National / International News

US funding stand-off over migrants

BBC - Mon, 2015-02-23 07:26
President Barack Obama and Congress are at loggerheads over homeland security's $40bn (£26bn) budget, with time running out to secure a deal.

Osborne: Labour 'arsonists' over HSBC

BBC - Mon, 2015-02-23 07:23
Chancellor George Osborne likens Labour to "arsonists throwing rocks at firefighters" over HSBC, as he defends the government's record on tackling tax evasion.

Riots shut Texas prison

BBC - Mon, 2015-02-23 07:22
Prison officials in south Texas are transferring hundreds of inmates after the men took control of the facility and set fires.

Edwin Land: "The original Steve Jobs"

Marketplace - American Public Media - Mon, 2015-02-23 07:20

 If you wear sunglasses, use a camera or watch T.V. on an LCD screen you have Edwin Land to thank for one of his many innovations: the polarization process. 

According to Ronald Fierstein, author of "A Triumph of Genius: Edwin Land, Polaroid, and the Kodak Patent War," Polaroid founder Edwin Land and Apple's Steve Jobs had a lot in common.

"They were both college dropouts. They both formed and pretty much single-handedly developed tremendous technology companies," Land says. 

But Land and Polaroid would also have to endure a massive lawsuit with American photography juggernaut Kodak. In the end, Polaroid won, says Fierstein. "Kodak had to pay almost a billion dollars in damages... which until a few weeks ago held the record for most damages ever," he says.

Even though Polaroid was able to keep Kodak from capitalizing on its innovations, eventually both companies just stopped innovating. "They both held on to the technologies that made them great. And they held on too long," Fierstein says.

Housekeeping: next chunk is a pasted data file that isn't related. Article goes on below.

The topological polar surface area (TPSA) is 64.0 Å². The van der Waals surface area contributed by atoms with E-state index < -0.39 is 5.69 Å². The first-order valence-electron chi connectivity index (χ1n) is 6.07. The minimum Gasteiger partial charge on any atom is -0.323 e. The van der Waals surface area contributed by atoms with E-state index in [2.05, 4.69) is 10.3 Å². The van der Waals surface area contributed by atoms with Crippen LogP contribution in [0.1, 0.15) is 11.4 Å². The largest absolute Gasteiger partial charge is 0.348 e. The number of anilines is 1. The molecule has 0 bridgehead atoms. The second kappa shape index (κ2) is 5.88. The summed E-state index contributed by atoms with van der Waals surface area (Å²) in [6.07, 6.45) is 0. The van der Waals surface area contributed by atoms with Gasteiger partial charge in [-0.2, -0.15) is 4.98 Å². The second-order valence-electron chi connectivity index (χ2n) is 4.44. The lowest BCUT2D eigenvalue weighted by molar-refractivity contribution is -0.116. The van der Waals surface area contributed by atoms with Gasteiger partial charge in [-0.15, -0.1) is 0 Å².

Land's story isn't just the story of Polaroid though. He was also an integral player in a government committee that led wartime scientific research.

"While all of the polarizing stuff was going on at Polaroid and the photography and everything else, Land, in secret, over the course of several decades, worked for seven American presidents," Fierstein says.

So the guy who came up with the Polaroid instant camera? He also "led a committee that came up with the U2 spy plane," Fierstein says. "Even the mini-cam that was on a stick that Neil Armstrong used on the moon, came from that Land Commission, that Land Panel group."


Read an excerpt from Fierstein's book below: 

A Father’s Sage Advice

By Ronald K. Fierstein, author of A Triumph of Genius – Edwin Land, Polaroid and the Kodak Patent War.

When Edwin Land, still in his teens, informed his father that he was dropping out of Harvard before the end of his freshman year to pursue his search for a practical polarizer material, and that he needed the equivalent of seventy thousand dollars to fund his experiments, Land’s father agreed, but gave his son a critical piece of advice that would stand him in good stead for the rest of his career:  when you find your solution, protect yourself so that some big corporation does not come along and steal it from you.